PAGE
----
It's 1980, and Bjorn Borg (Sverrir Gudnason) is getting ready to defend his Wimbledon title for the fifth time, but this time he must face the brash and aggressive John McEnroe (Shia LaBeouf) for the first time...
Although the title of the film suggests that the film is a character study of the intense rivalry that occurred in the '80s between John McEnroe and Bjorn Borg, it's really not that at all. Instead, Borg vs. McEnroe - or Borg / McEnroe, in some other territories - is much more heavily sidled to one of the characters rather than the other. Naturally, as this is a Swedish film with a Swedish director and even dropped McEnroe from the release title in Sweden, Borg takes up a vast amount of the screentime. It's in this that the film's greatest weakness comes - both from the actor playing Borg, and Borg himself.
Even those with a cursory knowledge of tennis will know or at least have some idea of Borg's outward personality and relative lack of one. The film goes to great lengths, via hyperbolic commentators and intrusive voice-overs from reporters and journalists, that Borg is "a machine, ice cold and makes no mistakes," but we're then shown the man behind the visage - someone who is much more fragile than people realise, bound by superstitions and takes a workmanlike approach to tennis. The film zips back and forth in time, and we're shown Borg as a child - played by Borg's real-life son, no less - who is full of anger and recklessness, but is eventually mellowed and mentored by Stellan Skarsgard. That's all well and good of course, but the fact is that none of it is terribly interesting and it's handled in such a familiar, tedious way that you don't find yourself caring all that much for the character. Gudnason plays Borg as a monosyllabic control freak, gently murmuring responses to Skarsgard and without a hint of charisma or screen presence. More often than not, you wonder whether he's just bored or if he's actually boring.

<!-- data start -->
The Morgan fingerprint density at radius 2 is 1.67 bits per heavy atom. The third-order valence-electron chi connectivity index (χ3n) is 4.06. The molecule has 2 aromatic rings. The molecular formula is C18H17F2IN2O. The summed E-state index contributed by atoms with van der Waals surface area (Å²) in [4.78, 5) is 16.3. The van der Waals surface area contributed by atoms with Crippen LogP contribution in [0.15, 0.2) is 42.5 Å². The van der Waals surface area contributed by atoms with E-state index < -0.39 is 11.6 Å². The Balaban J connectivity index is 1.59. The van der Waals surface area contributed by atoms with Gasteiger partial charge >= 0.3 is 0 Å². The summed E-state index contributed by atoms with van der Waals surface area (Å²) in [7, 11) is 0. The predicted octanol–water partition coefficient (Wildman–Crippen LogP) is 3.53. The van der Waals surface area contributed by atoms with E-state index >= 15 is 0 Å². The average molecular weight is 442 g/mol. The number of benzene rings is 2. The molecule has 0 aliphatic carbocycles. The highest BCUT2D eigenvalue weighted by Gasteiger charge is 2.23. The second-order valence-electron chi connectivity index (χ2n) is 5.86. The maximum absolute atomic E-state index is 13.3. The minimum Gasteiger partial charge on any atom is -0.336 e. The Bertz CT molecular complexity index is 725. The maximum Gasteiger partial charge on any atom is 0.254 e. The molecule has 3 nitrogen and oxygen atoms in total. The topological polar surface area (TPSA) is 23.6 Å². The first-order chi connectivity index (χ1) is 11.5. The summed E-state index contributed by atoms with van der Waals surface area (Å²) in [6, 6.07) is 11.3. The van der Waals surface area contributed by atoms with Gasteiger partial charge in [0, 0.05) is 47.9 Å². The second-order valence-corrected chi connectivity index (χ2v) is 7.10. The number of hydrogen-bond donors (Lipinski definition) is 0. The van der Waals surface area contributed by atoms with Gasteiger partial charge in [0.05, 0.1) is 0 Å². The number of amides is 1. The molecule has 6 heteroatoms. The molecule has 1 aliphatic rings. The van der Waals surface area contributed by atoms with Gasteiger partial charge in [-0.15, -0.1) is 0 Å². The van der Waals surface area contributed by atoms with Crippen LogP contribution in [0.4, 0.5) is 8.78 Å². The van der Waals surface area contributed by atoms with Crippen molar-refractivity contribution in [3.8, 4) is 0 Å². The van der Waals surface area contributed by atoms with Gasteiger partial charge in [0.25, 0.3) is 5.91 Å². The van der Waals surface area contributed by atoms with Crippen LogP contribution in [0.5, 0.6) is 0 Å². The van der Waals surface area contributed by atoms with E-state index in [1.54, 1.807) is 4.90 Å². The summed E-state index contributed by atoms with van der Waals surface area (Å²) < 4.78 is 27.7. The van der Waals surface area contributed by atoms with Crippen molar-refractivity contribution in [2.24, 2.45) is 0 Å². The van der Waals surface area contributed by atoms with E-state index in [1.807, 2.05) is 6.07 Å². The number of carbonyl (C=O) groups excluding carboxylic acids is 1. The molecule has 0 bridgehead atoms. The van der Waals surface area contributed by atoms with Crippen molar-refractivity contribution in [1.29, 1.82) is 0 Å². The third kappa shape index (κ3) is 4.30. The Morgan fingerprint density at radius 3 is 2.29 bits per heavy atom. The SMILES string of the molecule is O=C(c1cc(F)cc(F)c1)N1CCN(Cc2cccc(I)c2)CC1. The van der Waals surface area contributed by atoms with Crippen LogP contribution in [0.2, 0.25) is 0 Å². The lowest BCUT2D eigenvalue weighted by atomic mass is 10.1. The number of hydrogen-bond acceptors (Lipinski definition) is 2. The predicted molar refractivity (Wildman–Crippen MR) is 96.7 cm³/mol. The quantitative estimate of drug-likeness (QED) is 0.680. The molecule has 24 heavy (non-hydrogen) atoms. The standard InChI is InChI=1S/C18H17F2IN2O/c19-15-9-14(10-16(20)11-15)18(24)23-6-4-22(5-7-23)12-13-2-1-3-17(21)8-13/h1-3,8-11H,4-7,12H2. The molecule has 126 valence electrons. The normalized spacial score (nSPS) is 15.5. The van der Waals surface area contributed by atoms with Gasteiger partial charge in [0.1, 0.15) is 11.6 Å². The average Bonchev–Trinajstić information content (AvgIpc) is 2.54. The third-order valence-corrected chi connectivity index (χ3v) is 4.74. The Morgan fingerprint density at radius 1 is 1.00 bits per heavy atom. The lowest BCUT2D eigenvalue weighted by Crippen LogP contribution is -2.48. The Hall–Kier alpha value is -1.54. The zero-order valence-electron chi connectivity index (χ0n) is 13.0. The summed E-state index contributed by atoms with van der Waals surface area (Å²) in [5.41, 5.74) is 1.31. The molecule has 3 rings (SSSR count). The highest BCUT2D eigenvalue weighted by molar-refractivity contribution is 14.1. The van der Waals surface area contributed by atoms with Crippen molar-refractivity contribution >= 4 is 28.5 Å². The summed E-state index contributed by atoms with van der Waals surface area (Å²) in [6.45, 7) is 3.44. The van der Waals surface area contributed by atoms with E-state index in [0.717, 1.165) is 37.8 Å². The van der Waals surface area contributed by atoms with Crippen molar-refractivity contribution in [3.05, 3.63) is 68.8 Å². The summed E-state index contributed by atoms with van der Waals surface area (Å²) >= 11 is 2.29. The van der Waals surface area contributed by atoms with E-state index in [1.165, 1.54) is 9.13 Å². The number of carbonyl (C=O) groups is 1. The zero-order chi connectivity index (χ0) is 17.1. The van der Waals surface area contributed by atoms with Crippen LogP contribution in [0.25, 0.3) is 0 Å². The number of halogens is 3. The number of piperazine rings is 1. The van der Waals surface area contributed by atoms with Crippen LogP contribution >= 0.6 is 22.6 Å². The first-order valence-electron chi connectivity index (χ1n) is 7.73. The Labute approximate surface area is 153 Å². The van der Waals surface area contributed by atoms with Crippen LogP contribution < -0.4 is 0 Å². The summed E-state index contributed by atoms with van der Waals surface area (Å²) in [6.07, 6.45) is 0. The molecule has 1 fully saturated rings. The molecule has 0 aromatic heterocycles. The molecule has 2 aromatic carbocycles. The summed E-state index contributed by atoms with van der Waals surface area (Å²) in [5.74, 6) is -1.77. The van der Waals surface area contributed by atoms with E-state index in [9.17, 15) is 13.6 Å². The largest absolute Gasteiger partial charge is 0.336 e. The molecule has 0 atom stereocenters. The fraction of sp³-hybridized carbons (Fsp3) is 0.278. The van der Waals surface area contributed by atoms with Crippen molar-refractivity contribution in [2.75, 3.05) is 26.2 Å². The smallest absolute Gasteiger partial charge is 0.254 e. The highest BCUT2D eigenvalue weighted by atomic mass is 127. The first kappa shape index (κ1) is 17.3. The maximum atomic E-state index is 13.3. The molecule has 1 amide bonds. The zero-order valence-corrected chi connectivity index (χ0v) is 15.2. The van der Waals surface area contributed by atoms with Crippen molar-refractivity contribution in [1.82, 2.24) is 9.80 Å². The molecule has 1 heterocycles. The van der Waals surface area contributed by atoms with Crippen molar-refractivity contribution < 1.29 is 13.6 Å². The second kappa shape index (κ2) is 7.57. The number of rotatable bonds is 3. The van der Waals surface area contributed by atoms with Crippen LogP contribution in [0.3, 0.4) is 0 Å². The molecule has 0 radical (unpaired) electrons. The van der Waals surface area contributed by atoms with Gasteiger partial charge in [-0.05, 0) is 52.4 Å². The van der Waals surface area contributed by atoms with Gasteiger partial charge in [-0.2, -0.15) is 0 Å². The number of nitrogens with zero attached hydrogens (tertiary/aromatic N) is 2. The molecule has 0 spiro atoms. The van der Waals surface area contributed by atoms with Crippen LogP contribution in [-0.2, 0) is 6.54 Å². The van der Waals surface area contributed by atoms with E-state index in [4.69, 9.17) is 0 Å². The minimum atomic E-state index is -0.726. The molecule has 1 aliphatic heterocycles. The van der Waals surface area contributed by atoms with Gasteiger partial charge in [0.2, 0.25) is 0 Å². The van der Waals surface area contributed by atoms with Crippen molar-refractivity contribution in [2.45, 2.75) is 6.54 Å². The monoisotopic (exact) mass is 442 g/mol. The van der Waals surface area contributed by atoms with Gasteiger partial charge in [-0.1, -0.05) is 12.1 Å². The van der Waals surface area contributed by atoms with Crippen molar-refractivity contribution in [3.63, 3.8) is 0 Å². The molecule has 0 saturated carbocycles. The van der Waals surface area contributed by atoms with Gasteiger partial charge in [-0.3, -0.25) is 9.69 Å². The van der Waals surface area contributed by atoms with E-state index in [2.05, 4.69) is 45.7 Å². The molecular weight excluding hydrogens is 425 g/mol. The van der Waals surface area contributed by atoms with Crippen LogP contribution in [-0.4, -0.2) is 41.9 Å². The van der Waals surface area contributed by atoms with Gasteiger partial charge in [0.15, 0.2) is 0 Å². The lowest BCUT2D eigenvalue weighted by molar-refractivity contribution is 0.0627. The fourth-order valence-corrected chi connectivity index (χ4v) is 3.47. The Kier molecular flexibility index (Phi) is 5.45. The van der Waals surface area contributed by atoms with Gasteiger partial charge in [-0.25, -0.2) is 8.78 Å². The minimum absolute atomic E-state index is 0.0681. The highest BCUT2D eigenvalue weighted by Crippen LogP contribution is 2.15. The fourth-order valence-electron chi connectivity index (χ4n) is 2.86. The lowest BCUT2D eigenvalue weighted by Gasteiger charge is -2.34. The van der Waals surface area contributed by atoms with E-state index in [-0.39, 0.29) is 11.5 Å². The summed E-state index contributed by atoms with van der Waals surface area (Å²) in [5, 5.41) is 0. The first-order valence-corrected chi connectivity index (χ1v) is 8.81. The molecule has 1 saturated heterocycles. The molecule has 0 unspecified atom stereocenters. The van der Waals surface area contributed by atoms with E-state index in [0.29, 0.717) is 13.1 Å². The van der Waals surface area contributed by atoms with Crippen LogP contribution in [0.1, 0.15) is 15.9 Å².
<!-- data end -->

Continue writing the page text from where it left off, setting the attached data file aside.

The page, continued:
LaBeouf, on the other hand, gives a surprisingly restrained performance as McEnroe. Sure, we know the character as being a loudmouthed, antagonistic caricature and LaBeouf's own persona lends itself to the role, but it's in the scenes off court and in the locker room where the nuance and understanding of the character comes through. LaBeouf's McEnroe doesn't care about anything other than tennis, and is at his most collected when he's screaming at an umpire. Again, like with Borg's flashback scenes, they're done without a hint of subtlety or inventiveness. McEnroe's mother, after telling her that he scored ninety-six out of a hundred in a maths test, asks him what happened to the other four. It's that heavy-handed with it. Yet, in spite of the poor script, LaBeouf's McEnroe makes for a compelling performance and gives the film some desperately-needed energy.
Janus Metz' direction isn't particularly exciting or engaging, and the constant use of commentators to guide a tennis match through becomes grating after the second or third time it occurs. Likewise, the pallid tones of the film's palette seems out of step with the bright, almost garish colours from footage of the real match. This, in turn, gives the tennis matches a dryness that makes them both visually uninteresting and reduces their impact in the context of the whole story. It's a real shame, because there's definitely an interesting story to be told here and with a stronger director and a more subtle screenplay, it could be something worth talking about.
Sadly, this isn't that film.